If you think cryptocurrencies are a good long-term investment, a rewards program like Lolli or a cash back credit card that allows you to earn crypto while spending dollars can let you ease your way into the crypto market. But even though you’re not jumping full on into cryptocurrency this way, it’s still important to keep in mind the additional risk and volatility involved.
Crypto Rewards Programs
Lolli allows shoppers to earn up to 30% in Bitcoin rewards when they shop online at one of their partner merchants, including Ulta, Nike, Chewy, eBay, Sephora and Staples. Lolli also allows users to link a card with the Lolli app to earn back up to 10% in Bitcoin for in-store purchase at select merchants, such as American Eagle, CVS and Shake Shack. RewardsBunny allows customers to shop online through their platform and earn crypto for every dollar spent. The company has partnered with many major companies, including Booking.com and Walmart. Fold allows customers to earn up to 20% in Bitcoin rewards by offering gift cards that can be purchased from its website and redeemed at popular retailers.
Credit Cards with Crypto Rewards Programs
Many companies also offer traditional credit cards that earn crypto rewards instead of cash, points or miles. Major cryptocurrency exchanges, including Crypto.com, BlockFi, Gemini and Coinbase (COIN) all offer debit and credit cards through which customers can earn rewards in cryptocurrency for spending dollars. These cards allow customers to earn cryptocurrency directly or reward points that can be redeemed for crypto. Most of these cards offer rewards of 1.5% or 2% on most purchases, while some offer higher rewards for certain types of purchases, such as dining or groceries.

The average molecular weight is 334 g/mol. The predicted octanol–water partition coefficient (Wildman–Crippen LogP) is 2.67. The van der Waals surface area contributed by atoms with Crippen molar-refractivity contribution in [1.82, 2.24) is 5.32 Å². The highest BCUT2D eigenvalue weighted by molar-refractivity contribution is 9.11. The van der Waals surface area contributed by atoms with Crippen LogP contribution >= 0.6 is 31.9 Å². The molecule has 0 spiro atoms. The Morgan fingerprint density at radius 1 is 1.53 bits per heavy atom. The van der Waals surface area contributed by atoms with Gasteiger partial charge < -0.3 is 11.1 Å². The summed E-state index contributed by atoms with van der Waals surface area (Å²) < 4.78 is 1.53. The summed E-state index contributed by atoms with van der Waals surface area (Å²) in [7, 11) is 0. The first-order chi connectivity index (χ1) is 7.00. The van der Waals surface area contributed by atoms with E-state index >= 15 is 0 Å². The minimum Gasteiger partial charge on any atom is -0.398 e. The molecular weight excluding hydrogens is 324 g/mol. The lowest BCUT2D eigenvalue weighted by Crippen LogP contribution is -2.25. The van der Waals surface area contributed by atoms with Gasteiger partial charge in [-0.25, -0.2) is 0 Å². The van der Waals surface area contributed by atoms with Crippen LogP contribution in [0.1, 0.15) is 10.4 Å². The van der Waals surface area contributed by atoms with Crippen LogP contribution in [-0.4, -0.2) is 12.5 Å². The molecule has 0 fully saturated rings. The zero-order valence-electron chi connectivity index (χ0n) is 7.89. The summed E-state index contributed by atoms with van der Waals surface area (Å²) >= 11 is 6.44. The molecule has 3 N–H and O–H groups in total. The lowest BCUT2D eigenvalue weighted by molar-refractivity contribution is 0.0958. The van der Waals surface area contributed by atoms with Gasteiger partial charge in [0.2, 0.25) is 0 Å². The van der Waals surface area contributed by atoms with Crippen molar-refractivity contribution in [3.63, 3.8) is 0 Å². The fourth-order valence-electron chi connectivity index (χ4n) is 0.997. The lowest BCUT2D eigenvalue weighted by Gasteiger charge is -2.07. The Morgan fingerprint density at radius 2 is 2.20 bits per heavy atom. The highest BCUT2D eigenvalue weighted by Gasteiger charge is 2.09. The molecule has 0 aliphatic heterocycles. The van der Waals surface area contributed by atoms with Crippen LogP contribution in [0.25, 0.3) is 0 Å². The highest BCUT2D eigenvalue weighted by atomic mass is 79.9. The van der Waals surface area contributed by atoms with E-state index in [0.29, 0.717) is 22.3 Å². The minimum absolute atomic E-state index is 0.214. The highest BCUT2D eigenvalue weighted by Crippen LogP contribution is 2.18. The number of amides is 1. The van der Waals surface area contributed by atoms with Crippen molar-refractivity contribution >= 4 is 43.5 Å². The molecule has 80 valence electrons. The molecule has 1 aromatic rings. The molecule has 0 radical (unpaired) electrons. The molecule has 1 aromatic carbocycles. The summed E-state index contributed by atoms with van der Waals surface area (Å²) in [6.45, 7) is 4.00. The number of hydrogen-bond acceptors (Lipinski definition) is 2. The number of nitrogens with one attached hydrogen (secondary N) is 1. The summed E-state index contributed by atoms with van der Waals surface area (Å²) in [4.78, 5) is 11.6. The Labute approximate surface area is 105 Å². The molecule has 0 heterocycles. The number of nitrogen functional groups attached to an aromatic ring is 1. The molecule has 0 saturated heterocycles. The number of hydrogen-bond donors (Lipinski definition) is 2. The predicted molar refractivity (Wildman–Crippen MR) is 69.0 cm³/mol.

A few financial-technology companies also offer credit cards that allow users to earn crypto. SoFi offers a cash-back credit card that allows customers to earn rewards and turn them into crypto when deposited into a SoFi Crypto Account. Upgrade Inc. offers a credit card that earns a flat 1.5% back in Bitcoin. Venmo allows users of its credit card to buy crypto with the rewards earned with the card.
Risks of Crypto Loyalty Programs
One of the biggest differences between crypto and regular loyalty points is the value of the rewards. Loyalty points have a fixed redemption value set by the program, whereas the value of crypto rewards fluctuates with the value of that digital token at any given time. For instance, a credit card that offers 2% cash back means that you can receive $20 statement credit for a $1000 purchase. A credit card (or crypto rewards program) that offers 2% back in Bitcoin means you will receive $20 worth of it. Twenty dollars could’ve bought you 0.00029 BTC on Nov. 8, 2021 and 0.0011 BTC on Nov. 8, 2022 – about 70% less because of the substantial drop in Bitcoin’s value over the past year.
Given the volatility of crypto, this is something very important to keep in mind as your actual payback may be much smaller (or bigger) when you finally choose to trade or spend the crypto you’ve earned.
Another thing to bear in mind is that crypto rewards may come with a tax bill. With regular credit-card rewards or any other reward programs, you don’t face any tax consequences for redeeming them. But if customers redeem cryptocurrency in any form, they may owe taxes to the IRS as the agency treats cryptocurrency as property so anytime a digital asset is sold it triggers a capital gain or loss.
Rodrigo Sermeño covers the financial services, housing, small business, and cryptocurrency industries for The Kiplinger Letter. Before joining Kiplinger in 2014, he worked for several think tanks and non-profit organizations in Washington, D.C., including the New America Foundation, the Streit Council, and the Arca Foundation. Rodrigo graduated from George Mason University with a bachelor's degree in international affairs. He also holds a master's in public policy from George Mason University's Schar School of Policy and Government.
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